Blink Then Think
I’m a big fan of my gut. I trust my instincts and generally lean towards being a feeler more than being a thinker. In fact, I usually begin expressing myself with “I feel…” as opposed to “I think…” I’m pretty sure I’ve been doing that my whole life and only just began to notice it.
In Lean practice the is an axiom, “test your assumptions”. I love this and feel like it makes a ton of sense. I’ve learned over the years that it’s good to test and validate your ideas, decisions, thoughts, etc. Even if you initially have a strong gut feeling that you’re on the right track.
And, honestly, I’d bet most of the time your gut is right! Even so, there is a lot of value in testing your assumptions, regardless of what they are and how confident you feel. I used to be very proud of my gut, but now I see there is a lot to be said for stopping to think, even when you trust what your instincts are telling you.
There is serious value in thinking. Even for feelers. #
First up, you’ll be wrong more that you’d like and you’ll have an opportunity to change your mind. You’ll be able to adapt. And, hey, changing your mind in light of more information is cool!
Second, and probably even more important: you’ll learn. Instinct is something that can be learned and honed over time. (Thank goodness.) And sure, you can develop it “naturally” through failure, but taking the time to think about and test your assumptions, as opposed to moving forward on instinct alone, will give you valuable information that failure alone will not.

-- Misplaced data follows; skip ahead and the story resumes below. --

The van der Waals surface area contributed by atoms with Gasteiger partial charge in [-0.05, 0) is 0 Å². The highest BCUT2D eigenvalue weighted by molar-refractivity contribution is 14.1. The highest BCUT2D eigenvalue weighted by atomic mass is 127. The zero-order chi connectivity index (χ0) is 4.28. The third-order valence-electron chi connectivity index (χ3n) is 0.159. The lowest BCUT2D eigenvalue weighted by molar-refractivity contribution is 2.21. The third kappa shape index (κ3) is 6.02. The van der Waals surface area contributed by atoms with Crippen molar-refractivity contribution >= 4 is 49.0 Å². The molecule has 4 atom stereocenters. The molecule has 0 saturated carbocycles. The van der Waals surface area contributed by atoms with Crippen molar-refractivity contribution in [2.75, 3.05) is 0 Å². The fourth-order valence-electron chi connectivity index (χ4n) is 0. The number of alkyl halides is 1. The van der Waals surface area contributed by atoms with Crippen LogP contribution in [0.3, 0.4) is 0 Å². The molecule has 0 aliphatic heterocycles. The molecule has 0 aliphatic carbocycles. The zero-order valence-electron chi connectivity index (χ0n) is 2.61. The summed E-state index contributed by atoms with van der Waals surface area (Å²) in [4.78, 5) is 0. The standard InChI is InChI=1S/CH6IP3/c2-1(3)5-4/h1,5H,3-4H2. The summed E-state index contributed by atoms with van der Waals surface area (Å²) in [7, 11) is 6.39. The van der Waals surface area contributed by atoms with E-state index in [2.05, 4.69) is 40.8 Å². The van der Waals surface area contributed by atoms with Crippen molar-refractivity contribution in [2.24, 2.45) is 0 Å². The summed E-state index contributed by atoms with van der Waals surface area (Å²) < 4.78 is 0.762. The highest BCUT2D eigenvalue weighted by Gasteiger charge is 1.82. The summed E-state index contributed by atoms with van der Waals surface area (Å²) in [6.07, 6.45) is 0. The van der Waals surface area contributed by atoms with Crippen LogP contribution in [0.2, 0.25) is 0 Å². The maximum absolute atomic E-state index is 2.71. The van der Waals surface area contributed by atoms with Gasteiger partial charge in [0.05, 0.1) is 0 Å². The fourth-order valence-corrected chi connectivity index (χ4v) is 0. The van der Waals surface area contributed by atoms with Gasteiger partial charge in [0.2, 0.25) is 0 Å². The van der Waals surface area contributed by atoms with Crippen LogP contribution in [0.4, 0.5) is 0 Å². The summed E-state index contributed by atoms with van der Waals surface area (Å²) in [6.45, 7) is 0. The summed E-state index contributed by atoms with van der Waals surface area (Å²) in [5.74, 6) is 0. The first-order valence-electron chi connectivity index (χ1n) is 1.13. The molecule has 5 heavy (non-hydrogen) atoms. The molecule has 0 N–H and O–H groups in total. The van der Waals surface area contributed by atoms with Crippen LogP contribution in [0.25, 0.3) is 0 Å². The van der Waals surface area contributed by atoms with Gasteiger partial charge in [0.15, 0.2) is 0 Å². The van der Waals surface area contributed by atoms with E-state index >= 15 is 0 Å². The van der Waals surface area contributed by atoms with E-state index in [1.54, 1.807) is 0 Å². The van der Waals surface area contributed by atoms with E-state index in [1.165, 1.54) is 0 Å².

Third, unless you’re alone on deserted island somewhere, you’ll likely be working and living with other people. Taking the time to work through your thinking (and feeling), will help you better engage with others. At the same time, you’ll better be able to defend your decisions.
Fourth, let’s face it, you can’t rely on instinct alone to help you call yourself on your own bullshit. Our instinct often feels right even when it’s not on target. Have you ever come across something that doesn’t sound right, only to learn later that it’s totally legit? Turns out that’s a natural feeling; we tend to reject things we don’t understand. The way around that behavior is to acknowledge, think and move on.
And, lastly, it’s awesome to see your gut feelings validated. Sometimes, while basking in the light of perceived success, we’re not sure why we were successful. Taking the time to question, analyze and test our intuition can help us better understand how our gut got us there, and that just feels good.
So, next time your tempted to go with a snap decision, stop for a bit, back up and think about it. Chances are you’ll come to the same conclusion, but now you’ll have a bunch of new leanings to work with.
I’m curious what you think. Do you trust your intuition? Or are you more of a critical, analytical thinker? Head on over to Branch to discuss.